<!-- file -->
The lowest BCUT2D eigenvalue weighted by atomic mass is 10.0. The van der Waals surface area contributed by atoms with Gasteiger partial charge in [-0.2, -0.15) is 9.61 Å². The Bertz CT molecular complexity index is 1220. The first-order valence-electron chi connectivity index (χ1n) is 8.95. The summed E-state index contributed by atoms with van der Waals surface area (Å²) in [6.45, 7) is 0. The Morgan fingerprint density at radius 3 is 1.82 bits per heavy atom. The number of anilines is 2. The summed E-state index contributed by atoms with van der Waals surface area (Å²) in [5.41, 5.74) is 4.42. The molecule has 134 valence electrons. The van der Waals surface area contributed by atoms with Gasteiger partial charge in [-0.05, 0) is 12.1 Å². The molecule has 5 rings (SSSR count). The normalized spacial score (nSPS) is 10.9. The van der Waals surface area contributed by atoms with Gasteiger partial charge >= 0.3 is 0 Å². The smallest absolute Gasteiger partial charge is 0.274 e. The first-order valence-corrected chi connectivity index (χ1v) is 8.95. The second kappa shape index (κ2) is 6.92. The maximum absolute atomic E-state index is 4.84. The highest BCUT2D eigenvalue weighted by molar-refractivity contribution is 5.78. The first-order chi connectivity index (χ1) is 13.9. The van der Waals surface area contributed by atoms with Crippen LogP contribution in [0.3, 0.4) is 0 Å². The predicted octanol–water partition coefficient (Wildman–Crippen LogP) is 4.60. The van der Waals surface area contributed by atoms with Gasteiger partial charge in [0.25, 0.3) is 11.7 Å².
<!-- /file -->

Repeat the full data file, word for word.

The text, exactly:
The lowest BCUT2D eigenvalue weighted by atomic mass is 10.0. The van der Waals surface area contributed by atoms with Gasteiger partial charge in [-0.2, -0.15) is 9.61 Å². The Bertz CT molecular complexity index is 1220. The first-order valence-electron chi connectivity index (χ1n) is 8.95. The summed E-state index contributed by atoms with van der Waals surface area (Å²) in [6.45, 7) is 0. The Morgan fingerprint density at radius 3 is 1.82 bits per heavy atom. The number of anilines is 2. The summed E-state index contributed by atoms with van der Waals surface area (Å²) in [5.41, 5.74) is 4.42. The molecule has 134 valence electrons. The van der Waals surface area contributed by atoms with Gasteiger partial charge in [-0.05, 0) is 12.1 Å². The molecule has 5 rings (SSSR count). The normalized spacial score (nSPS) is 10.9. The van der Waals surface area contributed by atoms with Gasteiger partial charge >= 0.3 is 0 Å². The smallest absolute Gasteiger partial charge is 0.274 e. The first-order valence-corrected chi connectivity index (χ1v) is 8.95. The second kappa shape index (κ2) is 6.92. The maximum absolute atomic E-state index is 4.84. The highest BCUT2D eigenvalue weighted by molar-refractivity contribution is 5.78. The first-order chi connectivity index (χ1) is 13.9. The van der Waals surface area contributed by atoms with Crippen LogP contribution in [0.3, 0.4) is 0 Å². The predicted octanol–water partition coefficient (Wildman–Crippen LogP) is 4.60. The van der Waals surface area contributed by atoms with Gasteiger partial charge in [0.25, 0.3) is 11.7 Å².